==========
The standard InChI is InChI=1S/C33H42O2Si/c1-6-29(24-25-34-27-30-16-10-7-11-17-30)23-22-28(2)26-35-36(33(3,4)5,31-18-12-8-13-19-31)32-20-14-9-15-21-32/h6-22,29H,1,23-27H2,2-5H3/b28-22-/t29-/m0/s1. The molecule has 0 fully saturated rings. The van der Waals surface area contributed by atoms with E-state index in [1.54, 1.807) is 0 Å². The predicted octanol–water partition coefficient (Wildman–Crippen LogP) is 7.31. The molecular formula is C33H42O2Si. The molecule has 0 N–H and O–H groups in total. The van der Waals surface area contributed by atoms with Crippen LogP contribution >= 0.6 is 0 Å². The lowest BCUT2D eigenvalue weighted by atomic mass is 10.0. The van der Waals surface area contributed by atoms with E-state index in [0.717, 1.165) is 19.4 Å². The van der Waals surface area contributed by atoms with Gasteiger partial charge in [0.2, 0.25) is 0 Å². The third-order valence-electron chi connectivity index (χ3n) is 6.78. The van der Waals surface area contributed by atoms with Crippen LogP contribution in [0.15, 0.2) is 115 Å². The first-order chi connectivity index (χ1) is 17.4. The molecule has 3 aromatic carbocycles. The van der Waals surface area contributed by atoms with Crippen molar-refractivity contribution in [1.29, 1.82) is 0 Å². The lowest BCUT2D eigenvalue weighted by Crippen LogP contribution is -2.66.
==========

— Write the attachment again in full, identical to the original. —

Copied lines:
The standard InChI is InChI=1S/C33H42O2Si/c1-6-29(24-25-34-27-30-16-10-7-11-17-30)23-22-28(2)26-35-36(33(3,4)5,31-18-12-8-13-19-31)32-20-14-9-15-21-32/h6-22,29H,1,23-27H2,2-5H3/b28-22-/t29-/m0/s1. The molecule has 0 fully saturated rings. The van der Waals surface area contributed by atoms with E-state index in [1.54, 1.807) is 0 Å². The predicted octanol–water partition coefficient (Wildman–Crippen LogP) is 7.31. The molecular formula is C33H42O2Si. The molecule has 0 N–H and O–H groups in total. The van der Waals surface area contributed by atoms with Crippen LogP contribution >= 0.6 is 0 Å². The lowest BCUT2D eigenvalue weighted by atomic mass is 10.0. The van der Waals surface area contributed by atoms with E-state index in [0.717, 1.165) is 19.4 Å². The van der Waals surface area contributed by atoms with Gasteiger partial charge in [0.2, 0.25) is 0 Å². The third-order valence-electron chi connectivity index (χ3n) is 6.78. The van der Waals surface area contributed by atoms with Crippen LogP contribution in [0.15, 0.2) is 115 Å². The first-order chi connectivity index (χ1) is 17.4. The molecule has 3 aromatic carbocycles. The van der Waals surface area contributed by atoms with Crippen molar-refractivity contribution in [1.29, 1.82) is 0 Å². The lowest BCUT2D eigenvalue weighted by Crippen LogP contribution is -2.66.